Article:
Almost half of teenagers coming to annual free Shakespeare performances for schools have never been inside a theatre before, research suggests.
More than 150,000 teenagers have been brought to Shakespeare's Globe in London over the past decade.
But a study of the audience shows that for many of these youngsters this will be their first sight of a live play.
The Social Mobility Commission heard warnings last week of "entrenched" inequalities in opportunities.
There have also been warnings of social "segregation" in schools - with youngsters living close together but having very different experiences.
"We hear from teachers that some London school students who come to the Globe, living only two or three miles away, have never seen the Thames before," said Georghia Ellinas, head of learning at Globe Education.
"While some families take going to the theatre for granted, there are a great many who never go and their children don't even see inside a theatre, let alone a production."
Despite most of these teenagers living in London, a survey of the audiences for school performances showed that 44% had never been to a theatre before.
Last week, Education Secretary Justine Greening highlighted that social mobility remained a "really hard long slog" - and how some youngsters were cut off from opportunities to widen their horizons.
The annual Playing Shakespeare project gives free tickets to state secondary school pupils for plays at the reconstructed Elizabethan theatre on Bankside - with 20,000 teenagers this year seeing The Taming of the Shrew.
The audience survey suggests the gulf in cultural experiences.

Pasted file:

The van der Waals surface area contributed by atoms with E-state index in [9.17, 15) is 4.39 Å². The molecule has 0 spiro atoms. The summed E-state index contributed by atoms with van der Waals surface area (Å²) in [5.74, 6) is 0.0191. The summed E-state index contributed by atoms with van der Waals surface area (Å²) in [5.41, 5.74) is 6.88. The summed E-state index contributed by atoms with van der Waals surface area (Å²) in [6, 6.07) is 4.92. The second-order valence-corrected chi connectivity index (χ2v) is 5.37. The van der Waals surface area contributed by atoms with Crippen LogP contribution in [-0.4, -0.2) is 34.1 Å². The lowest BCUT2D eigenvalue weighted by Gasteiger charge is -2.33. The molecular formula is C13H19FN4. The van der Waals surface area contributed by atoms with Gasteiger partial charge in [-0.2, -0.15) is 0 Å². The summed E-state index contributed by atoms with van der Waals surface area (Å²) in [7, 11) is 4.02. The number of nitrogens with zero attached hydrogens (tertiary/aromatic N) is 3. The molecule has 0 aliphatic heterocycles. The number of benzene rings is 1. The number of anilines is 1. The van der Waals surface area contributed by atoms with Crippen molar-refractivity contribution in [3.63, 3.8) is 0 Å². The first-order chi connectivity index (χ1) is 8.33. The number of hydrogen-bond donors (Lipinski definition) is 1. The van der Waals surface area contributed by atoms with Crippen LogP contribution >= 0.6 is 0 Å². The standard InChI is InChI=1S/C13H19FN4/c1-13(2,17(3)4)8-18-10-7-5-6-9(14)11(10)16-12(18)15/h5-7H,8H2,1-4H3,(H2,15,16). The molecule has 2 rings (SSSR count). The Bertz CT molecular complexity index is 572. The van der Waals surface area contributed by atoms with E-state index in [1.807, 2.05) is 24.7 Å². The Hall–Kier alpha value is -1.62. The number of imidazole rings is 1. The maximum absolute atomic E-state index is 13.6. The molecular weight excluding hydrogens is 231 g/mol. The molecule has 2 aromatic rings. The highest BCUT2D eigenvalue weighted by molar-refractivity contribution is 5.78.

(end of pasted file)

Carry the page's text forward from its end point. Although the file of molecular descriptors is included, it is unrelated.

For some teenagers this encounter with Shakespeare was nothing unusual - with more than a quarter already having been to see other Shakespeare plays and just over half having been to a theatre before.
But for 44% this was their only experience of seeing a play on stage - and their teachers talked about how such trips could overturn expectations.
Danielle Bumford, head of drama at St Thomas the Apostle College in Peckham, south London, said it had "changed students' expectations from a rather negative view of Shakespeare".
Ms Ellinas, head of learning at the Globe, said this was a way of young people getting to see Shakespeare if "theatre-going is not part of a family's cultural history".
"Watching a performance with other people becomes a more visceral and vibrant experience. It is something every student should experience before they leave school," she said.
The free tickets, worth £2m, have been funded by Deutsche Bank, and Nicole Lovett from the bank said that as well supporting teenagers' academic studies, such trips benefited "personal development and future employability".
The Social Mobility Commission has investigated differences in access to cultural activities - seen as helping young people get into university or raise aspirations for jobs.
It found that trips to the theatre, galleries, the cinema or the zoo were all more likely for wealthier families - with the likelihood of such visits rising and falling in a way directly linked to family income.
The researchers were able to compare this data with cinema visits in the late 1960s.
Going to the cinema in the 1960s was not particularly linked to social background - and the very lowest earners were more likely to go to see films than the families of top professionals.
But the most recent figures show the cinema attendance is now closely related to income, with the wealthiest the most likely to see films.